• akech
      March 17, 2016 at 15:47

      David Duke and his group are American citizens with voting rights! And these group has been voting for some elected people in Congress; they also have their people serving in police force and armed forces, right? Are there laws banning them from participating in the US political system?

      • Bill Bodden
        March 17, 2016 at 17:32

        The problem with Duke and his ilk is not their right to participate in the political system but how they participate to the detriment of others who would like to enjoy their “right to life, liberty and the pursuit of happiness” and to be part of “one nation, …, indivisible, with liberty and justice for all.”

      • Brad Owen
        March 18, 2016 at 07:33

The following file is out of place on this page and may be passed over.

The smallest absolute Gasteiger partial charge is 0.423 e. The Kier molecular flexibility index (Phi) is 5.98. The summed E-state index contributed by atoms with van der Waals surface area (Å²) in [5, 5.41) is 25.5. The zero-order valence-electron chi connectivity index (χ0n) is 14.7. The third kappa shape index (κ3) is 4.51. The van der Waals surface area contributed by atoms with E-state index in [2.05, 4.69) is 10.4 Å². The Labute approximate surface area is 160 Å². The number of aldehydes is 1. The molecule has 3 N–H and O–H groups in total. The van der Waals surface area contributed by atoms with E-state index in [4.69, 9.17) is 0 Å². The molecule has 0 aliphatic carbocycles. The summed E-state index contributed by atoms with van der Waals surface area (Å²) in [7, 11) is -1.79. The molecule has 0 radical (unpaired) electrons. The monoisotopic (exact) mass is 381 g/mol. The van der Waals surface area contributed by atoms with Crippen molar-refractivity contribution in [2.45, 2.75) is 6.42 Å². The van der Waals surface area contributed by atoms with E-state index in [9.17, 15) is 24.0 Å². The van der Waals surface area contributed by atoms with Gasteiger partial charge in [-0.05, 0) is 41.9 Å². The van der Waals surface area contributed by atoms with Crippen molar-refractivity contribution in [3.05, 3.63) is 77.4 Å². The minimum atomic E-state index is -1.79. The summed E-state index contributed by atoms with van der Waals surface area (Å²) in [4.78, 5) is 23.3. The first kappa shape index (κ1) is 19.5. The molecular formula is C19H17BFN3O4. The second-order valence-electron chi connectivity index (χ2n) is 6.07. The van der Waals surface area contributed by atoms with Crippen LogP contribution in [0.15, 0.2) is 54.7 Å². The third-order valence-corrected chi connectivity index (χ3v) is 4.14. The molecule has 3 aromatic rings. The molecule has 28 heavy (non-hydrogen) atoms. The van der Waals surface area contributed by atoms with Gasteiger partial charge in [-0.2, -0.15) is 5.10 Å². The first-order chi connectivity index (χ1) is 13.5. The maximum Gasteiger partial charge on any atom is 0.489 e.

No Socio-political Covenant is a Suicide Pact. The citizens will not participate by being passive and allowing those who would cut our throats to simply glide into power and commence cutting. Those who would do this are forgetting the Declaration of Independence and the Revolution, and the Civil War to finish the work of the Revolution (destroying those who enslave others) and the Society of the Cincinnati. It is THEY who better watch what they are doing. One doesn’t need a crystal ball to see what will happen.

  11. Roberto
    March 17, 2016 at 11:08

    We already know that Hillary Clinton has neocon support.

Comments are closed.